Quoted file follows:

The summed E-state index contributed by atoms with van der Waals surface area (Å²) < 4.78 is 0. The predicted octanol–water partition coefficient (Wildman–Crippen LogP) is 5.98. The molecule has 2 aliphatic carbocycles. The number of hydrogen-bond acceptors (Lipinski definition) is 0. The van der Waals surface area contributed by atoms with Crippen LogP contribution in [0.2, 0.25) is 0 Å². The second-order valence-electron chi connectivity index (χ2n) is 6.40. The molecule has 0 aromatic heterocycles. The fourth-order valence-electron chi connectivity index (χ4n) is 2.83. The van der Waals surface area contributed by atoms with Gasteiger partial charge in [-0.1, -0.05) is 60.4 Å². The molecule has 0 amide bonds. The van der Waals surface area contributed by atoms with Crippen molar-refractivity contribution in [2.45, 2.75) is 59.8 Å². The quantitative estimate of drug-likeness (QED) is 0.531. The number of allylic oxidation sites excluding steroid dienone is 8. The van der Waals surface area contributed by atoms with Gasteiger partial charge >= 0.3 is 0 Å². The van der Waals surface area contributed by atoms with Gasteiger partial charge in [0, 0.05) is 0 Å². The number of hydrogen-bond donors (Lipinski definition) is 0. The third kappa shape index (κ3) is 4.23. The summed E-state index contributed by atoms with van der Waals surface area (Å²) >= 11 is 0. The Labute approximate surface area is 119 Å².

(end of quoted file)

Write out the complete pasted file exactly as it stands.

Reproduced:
The summed E-state index contributed by atoms with van der Waals surface area (Å²) < 4.78 is 0. The predicted octanol–water partition coefficient (Wildman–Crippen LogP) is 5.98. The molecule has 2 aliphatic carbocycles. The number of hydrogen-bond acceptors (Lipinski definition) is 0. The van der Waals surface area contributed by atoms with Crippen LogP contribution in [0.2, 0.25) is 0 Å². The second-order valence-electron chi connectivity index (χ2n) is 6.40. The molecule has 0 aromatic heterocycles. The fourth-order valence-electron chi connectivity index (χ4n) is 2.83. The van der Waals surface area contributed by atoms with Gasteiger partial charge in [-0.1, -0.05) is 60.4 Å². The molecule has 0 amide bonds. The van der Waals surface area contributed by atoms with Crippen molar-refractivity contribution in [2.45, 2.75) is 59.8 Å². The quantitative estimate of drug-likeness (QED) is 0.531. The number of allylic oxidation sites excluding steroid dienone is 8. The van der Waals surface area contributed by atoms with Gasteiger partial charge >= 0.3 is 0 Å². The van der Waals surface area contributed by atoms with Gasteiger partial charge in [0, 0.05) is 0 Å². The number of hydrogen-bond donors (Lipinski definition) is 0. The third kappa shape index (κ3) is 4.23. The summed E-state index contributed by atoms with van der Waals surface area (Å²) >= 11 is 0. The Labute approximate surface area is 119 Å².